Nancy R. Pearcey is a fellow of Discovery Institute's Center for Science and culture and a professor and scholar in residence at Houston Baptist University, where she is director of the Francis Schaeffer Center for Worldview and Culture. She also serves as editor at large of the Pearcey Report. Previous positions include visiting scholar at Biola University's Torrey Honors Institute, professor of worldview studies at Philadelphia Biblical University, and the Francis A. Schaeffer Scholar at the World Journalism Institute.
Emily Reeves is a biochemist, metabolic nutritionist, and aspiring systems biologist. Her doctoral studies were completed at Texas A&M University in Biochemistry and Biophysics. Emily is currently an active clinician for metabolic nutrition and nutritional genomics at Nutriplexity. She enjoys identifying and designing nutritional intervention for subtle inborn errors of metabolism. She is also working with fellows of Discovery Institute and the greater scientific community to promote integration of engineering and biology. She spends her weekends adventuring with her husband, brewing kombucha, and running near Puget Sound.
Senior Fellow at Discovery, Senior Research Fellow at Heritage Foundation
Jay W. Richards, Ph.D., is the William E. Simon Senior Research Fellow at the Heritage Foundation, a Senior Fellow at the Discovery Institute, and the Executive Editor of The Stream. Richards is author or editor of more than a dozen books, including the New York Times bestsellers Infiltrated (2013) and Indivisible (2012); The Human Advantage; Money, Greed, and God, winner of a 2010 Templeton Enterprise Award; The Hobbit Party with Jonathan Witt; and Eat, Fast, Feast. His most recent book, with Douglas Axe and William Briggs, is The Price of Panic: How the Tyranny of Experts Turned a Pandemic Into a Catastrophe.
Chair and Senior Fellow, Center on Human Exceptionalism
Wesley J. Smith is Chair and Senior Fellow at the Discovery Institute’s Center on Human Exceptionalism. Wesley is a contributor to National Review and is the author of 14 books, in recent years focusing on human dignity, liberty, and equality. Wesley has been recognized as one of America’s premier public intellectuals on bioethics by National Journal and has been honored by the Human Life Foundation as a “Great Defender of Life” for his work against suicide and euthanasia. Wesley’s most recent book is Culture of Death: The Age of “Do Harm” Medicine, a warning about the dangers to patients of the modern bioethics movement.
Richard Sternberg is an evolutionary biologist with interests in the relation between genes and morphological homologies, and the nature of genomic “information.” He holds two Ph.D.'s: one in Biology (Molecular Evolution) from Florida International University and another in Systems Science (Theoretical Biology) from Binghamton University. From 2001-2007, he served as a staff scientist at the National Center for Biotechnology Information, and from 2001-2007 was a Research Associate at the Smithsonian’s National Museum of Natural History. Dr. Sternberg is presently a research scientist at the Biologic Institute, supported by a research fellowship from the Center for Science and Culture at Discovery Institute. He is also a Research Collaborator at the National Museum of Natural History.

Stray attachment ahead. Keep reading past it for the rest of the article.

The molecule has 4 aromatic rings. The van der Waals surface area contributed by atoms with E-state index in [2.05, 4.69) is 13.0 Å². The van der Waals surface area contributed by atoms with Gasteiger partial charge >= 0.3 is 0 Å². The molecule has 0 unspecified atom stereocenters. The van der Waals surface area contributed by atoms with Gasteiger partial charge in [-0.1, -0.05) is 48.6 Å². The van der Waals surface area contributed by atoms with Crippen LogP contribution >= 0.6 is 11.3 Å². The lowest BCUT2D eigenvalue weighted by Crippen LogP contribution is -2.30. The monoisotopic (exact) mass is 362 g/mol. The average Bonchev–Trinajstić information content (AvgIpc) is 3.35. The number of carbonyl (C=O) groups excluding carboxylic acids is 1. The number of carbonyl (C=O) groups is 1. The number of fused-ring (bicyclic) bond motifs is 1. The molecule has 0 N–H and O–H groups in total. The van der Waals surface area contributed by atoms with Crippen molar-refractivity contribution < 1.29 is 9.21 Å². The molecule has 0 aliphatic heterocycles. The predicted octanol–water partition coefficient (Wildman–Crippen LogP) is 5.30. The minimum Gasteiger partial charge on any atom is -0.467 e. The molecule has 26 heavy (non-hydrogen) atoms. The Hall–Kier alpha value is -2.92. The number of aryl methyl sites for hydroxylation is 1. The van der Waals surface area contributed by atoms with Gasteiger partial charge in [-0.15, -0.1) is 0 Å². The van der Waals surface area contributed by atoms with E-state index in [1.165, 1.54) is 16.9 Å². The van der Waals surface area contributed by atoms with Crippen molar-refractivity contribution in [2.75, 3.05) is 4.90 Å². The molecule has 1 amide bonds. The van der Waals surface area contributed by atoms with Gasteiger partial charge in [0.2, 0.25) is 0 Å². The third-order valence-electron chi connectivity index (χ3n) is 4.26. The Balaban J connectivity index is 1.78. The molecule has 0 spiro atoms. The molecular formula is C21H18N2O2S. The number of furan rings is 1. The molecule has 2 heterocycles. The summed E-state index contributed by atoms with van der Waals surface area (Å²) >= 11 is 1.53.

Charles Thaxton received his Ph.D. in physical chemistry from Iowa State University. He completed two post-doctoral programs, one in history of science at Harvard University and the second in the molecular biology laboratories of Brandeis University. He has specialized in the origin of life and in science’s relationship with Christianity through history.
Richard Weikart is Emeritus Professor of History, California State University, Stanislaus, and author of seven books, including From Darwin to Hitler, Hitler’s Ethic, The Death of Humanity, and Hitler’s Religion. His most recent book is Darwinian Racism: How Darwinism Influenced Hitler, Nazism, and White Nationalism (2022). His PhD dissertation, Socialist Darwinism, earned the biennial prize of the Forum for History of Human Sciences as best dissertation in that field. He has lectured at many universities and other venues in the US and Europe. He also has been interviewed on dozens of radio shows, podcasts, and TV, and appeared in seven documentaries, including Expelled. Some of his lectures and interviews are available on YouTube.
Senior Fellow, Managing Director, and Vice President of Discovery Institute
Dr. John G. West is Vice President of the Seattle-based Discovery Institute and Managing Director of the Institute’s Center for Science and Culture. Formerly the Chair of the Department of Political Science and Geography at Seattle Pacific University, West is an award-winning author and documentary filmmaker who has written or edited 12 books, including Darwin Day in America: How Our Politics and Culture Have Been Dehumanized in the Name of Science, The Magician’s Twin: C. S. Lewis on Science, Scientism, and Society, and Walt Disney and Live Action: The Disney Studio’s Live-Action Features of the 1950s and 60s. His documentary films include Fire-Maker, Revolutionary, The War on Humans, and (most recently) Human Zoos. West holds a PhD in Government from Claremont Graduate University, and he has been interviewed by media outlets such as CNN, Fox News, Reuters, Time magazine, The New York Times, USA Today, and The Washington Post.
Elizabeth Whately is a math teacher, freelance writer, and lover of old things, especially books. She holds a PhD in the field of mathematics. She especially enjoys writing about human exceptionalism, the arts, and the academic tugs-of-war between naturalism and theism.
Senior Fellow, Center for Science and Culture
Benjamin Wiker holds a PhD in Theological Ethics from Vanderbilt University. A Senior Fellow at Discovery Institute's Center for Science and Culture, he has taught at Marquette University, St. Mary's University (MN), and Thomas Aquinas College (CA), and Franciscan University of Steubenville.
Executive Editor, Discovery Institute Press and Senior Fellow, Center for Science and Culture
Jonathan Witt, PhD, is Executive Editor of Discovery Institute Press and a senior fellow and senior project manager with Discovery Institute’s Center for Science and Culture. His latest book is Heretic: One Scientist’s Journey from Darwin to Design (DI Press, 2018) written with Finnish bioengineer Matti Leisola. Witt has also authored co-authored Intelligent Design Uncensored, A Meaningful World: How the Arts and Sciences Reveal the Genius of Nature, and The Hobbit Party: The Vision of Freedom That Tolkien Got, and the West Forgot. Witt is the lead writer and associate producer for Poverty, Inc., winner of the $100,000 Templeton Freedom Award and recipient of over 50 international film festival honors.